Cosmos! Even the name of this flower is exciting, bringing to mind the image of a star’s light flowing out into the universe. That image is appropriate because cosmos have petals that form a ray around a central disk. Cosmos come in a variety of colors and are an easy-to-grow annual that brightens the yard. The flowers grow anywhere from 2-4 feet, depending on the variety, and require full sun, adequate water, and good drainage. However, they don’t require a rich soil. Because they’re so easy to grow, there are a number of creative ways to plant cosmos.
Create a baby’s bed. Cosmos come in a wide array of colors besides yellow. White, purple, red, orange, and even chocolate flowers abound, but in my opinion, the most beautiful are the pinks. Scatter pink cosmos seed in a bed in full sun, along with blue bachelor buttons and white baby’s breath for a striking combination that will remind everyone of newborn babies. “Candy Stripe” and “Gloria” are two lovely varieties to try when creating a baby’s bed.
Create a sunshine bed. The yellow cosmos, Cosmos sulphureusis is native to the American continent and is the easiest to grow. Plant in soil that isn’t particularly rich but is well drained, and provide the flowers with adequate, but not overabundant water. Too much water or rich soil causes the flowers to grow lanky, with excessive green growth and not as many flowers. Colors can vary from pale yellow to the yellow-orange reminiscent of a sunset. Edge the flowerbed with mid-sized marigolds for variation and a warm, sunny look.
Scatter cosmos seeds among the vegetables. Although many of the cosmos varieties grow quite tall, they have an airy growth and leaves with a fern-like appearance. As long as they’re not sown too thick, they can be planted in with the taller vegetables without blocking needed sunshine. For those who like color in with their vegetables, cosmos give a bright, lacy look to the garden. There are also dwarf varieties, such as “Knee High Sonata Mix” and “Little Ladybirds” available.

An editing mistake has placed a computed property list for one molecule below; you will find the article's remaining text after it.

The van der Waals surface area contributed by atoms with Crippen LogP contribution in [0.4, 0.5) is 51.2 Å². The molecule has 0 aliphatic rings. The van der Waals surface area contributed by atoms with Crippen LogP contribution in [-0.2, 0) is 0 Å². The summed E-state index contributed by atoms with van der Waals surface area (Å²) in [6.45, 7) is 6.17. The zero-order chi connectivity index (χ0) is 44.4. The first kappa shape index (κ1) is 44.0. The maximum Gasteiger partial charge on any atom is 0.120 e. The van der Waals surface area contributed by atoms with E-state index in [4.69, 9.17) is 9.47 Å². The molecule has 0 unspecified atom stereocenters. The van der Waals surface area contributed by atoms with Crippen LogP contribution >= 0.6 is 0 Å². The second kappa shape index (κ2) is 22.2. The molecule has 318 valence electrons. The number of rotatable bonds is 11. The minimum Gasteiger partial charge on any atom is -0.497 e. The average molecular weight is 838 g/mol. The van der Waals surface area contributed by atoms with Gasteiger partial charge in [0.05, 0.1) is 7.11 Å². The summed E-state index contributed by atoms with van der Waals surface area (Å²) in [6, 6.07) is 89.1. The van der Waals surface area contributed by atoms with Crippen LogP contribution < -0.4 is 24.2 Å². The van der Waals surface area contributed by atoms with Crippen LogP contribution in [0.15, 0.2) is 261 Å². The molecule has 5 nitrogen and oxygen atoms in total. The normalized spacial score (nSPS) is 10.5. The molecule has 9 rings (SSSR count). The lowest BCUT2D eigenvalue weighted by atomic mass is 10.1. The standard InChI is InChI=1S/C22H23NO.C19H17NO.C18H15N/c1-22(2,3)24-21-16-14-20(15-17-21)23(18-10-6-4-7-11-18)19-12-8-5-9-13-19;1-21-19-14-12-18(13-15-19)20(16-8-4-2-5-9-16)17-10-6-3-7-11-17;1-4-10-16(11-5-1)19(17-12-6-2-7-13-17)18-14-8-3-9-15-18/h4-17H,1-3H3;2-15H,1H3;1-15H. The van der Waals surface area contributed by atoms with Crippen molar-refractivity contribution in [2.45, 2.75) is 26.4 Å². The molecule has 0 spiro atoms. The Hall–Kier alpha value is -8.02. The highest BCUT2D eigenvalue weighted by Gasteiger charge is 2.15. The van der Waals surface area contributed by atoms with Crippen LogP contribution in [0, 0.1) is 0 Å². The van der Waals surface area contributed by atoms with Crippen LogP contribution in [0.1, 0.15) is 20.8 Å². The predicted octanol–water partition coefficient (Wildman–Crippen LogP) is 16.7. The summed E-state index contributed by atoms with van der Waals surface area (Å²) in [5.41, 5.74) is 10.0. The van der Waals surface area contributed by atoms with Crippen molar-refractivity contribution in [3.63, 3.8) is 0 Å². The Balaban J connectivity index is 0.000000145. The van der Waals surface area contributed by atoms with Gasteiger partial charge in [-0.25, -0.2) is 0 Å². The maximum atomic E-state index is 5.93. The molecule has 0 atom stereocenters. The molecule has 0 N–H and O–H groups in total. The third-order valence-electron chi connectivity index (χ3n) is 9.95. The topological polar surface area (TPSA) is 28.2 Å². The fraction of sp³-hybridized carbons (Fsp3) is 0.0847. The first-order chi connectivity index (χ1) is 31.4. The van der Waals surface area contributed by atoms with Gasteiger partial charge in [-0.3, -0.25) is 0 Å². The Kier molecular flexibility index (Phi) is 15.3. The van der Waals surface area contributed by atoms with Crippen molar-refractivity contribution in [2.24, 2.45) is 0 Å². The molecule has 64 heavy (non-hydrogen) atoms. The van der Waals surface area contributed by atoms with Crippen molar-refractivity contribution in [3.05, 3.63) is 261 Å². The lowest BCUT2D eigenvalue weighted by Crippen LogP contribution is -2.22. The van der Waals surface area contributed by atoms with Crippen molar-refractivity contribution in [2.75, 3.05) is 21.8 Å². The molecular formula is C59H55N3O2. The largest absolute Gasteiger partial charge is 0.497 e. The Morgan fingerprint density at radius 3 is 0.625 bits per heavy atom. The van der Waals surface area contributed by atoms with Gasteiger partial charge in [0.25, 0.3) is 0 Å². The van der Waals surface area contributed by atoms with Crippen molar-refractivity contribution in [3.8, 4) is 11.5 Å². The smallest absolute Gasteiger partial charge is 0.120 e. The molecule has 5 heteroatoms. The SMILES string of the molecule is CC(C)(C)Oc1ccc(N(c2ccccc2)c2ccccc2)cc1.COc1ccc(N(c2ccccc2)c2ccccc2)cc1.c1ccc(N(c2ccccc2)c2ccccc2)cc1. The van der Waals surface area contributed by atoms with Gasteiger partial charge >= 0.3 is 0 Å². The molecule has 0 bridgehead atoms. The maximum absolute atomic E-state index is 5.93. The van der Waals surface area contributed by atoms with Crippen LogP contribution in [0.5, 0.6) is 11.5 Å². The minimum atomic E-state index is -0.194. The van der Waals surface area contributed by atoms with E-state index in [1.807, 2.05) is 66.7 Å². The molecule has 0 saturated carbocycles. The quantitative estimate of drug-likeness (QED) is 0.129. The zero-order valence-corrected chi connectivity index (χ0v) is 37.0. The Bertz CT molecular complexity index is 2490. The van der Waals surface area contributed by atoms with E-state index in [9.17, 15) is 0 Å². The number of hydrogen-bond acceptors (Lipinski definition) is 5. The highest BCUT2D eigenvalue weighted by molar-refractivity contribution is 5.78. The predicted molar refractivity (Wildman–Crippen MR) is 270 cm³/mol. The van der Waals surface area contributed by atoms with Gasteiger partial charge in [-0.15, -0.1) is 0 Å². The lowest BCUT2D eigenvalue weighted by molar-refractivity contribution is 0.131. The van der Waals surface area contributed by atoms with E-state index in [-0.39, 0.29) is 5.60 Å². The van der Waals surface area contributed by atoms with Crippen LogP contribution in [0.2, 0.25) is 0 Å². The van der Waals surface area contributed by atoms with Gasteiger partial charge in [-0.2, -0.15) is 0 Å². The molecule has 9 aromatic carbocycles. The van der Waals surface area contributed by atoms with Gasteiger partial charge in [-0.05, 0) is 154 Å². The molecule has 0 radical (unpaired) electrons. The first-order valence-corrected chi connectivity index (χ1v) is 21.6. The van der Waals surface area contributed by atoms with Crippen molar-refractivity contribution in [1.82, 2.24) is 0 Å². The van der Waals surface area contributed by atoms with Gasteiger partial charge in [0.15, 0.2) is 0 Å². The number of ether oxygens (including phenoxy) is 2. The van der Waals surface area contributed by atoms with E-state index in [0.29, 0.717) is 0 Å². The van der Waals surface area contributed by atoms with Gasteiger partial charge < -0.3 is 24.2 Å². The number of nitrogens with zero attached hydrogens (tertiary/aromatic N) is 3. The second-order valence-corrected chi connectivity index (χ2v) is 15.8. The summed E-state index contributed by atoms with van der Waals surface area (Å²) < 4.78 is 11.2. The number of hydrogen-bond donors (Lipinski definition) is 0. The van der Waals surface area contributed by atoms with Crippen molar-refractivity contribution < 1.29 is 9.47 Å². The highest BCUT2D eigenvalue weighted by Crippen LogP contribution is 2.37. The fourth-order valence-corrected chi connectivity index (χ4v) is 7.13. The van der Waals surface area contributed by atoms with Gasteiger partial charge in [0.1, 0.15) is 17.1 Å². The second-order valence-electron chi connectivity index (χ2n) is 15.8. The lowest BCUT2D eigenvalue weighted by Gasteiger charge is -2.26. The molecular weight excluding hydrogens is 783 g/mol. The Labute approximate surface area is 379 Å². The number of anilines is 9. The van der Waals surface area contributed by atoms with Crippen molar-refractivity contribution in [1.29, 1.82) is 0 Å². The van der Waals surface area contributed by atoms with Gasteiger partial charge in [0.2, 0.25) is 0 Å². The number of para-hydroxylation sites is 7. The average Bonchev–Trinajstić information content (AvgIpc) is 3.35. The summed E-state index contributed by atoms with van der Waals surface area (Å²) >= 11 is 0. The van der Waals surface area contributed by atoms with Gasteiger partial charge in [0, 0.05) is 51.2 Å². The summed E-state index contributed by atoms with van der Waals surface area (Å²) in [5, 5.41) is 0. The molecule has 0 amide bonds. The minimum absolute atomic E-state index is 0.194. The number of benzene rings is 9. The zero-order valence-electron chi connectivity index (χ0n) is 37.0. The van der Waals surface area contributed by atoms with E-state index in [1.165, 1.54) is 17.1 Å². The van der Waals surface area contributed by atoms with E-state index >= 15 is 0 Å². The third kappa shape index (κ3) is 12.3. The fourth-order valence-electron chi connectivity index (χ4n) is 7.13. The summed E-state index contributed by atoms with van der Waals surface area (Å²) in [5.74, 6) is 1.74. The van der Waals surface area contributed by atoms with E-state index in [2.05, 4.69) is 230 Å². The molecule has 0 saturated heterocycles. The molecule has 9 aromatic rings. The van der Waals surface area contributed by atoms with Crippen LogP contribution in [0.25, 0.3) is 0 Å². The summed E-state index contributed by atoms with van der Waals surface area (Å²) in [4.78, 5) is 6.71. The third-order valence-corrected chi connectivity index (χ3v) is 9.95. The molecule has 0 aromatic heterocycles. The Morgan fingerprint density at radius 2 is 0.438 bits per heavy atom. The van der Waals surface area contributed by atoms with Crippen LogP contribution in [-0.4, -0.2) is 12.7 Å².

Plant cosmos in pots. Because they typically grow tall, most gardeners don’t think of planting cosmos in a pot. The way to pull this technique off is to plant in a pot and then place it inside a larger pot that balances out the cosmos’ expected height. The edges of the larger pot will also help keep the cosmos standing up instead of falling over. In addition, dwarf varieties such as “Ladybird Dwarf Lemon” grow with less height.
Give cosmos a try this year. They’re lovely flowers that are easy to grow, and will even reseed themselves occasionally, giving more than one season’s worth of bloom. The bright, cheery flowers are well worth planting.
“Cosmos Produces Cosmic Beauty ” Aggie Horticulture.
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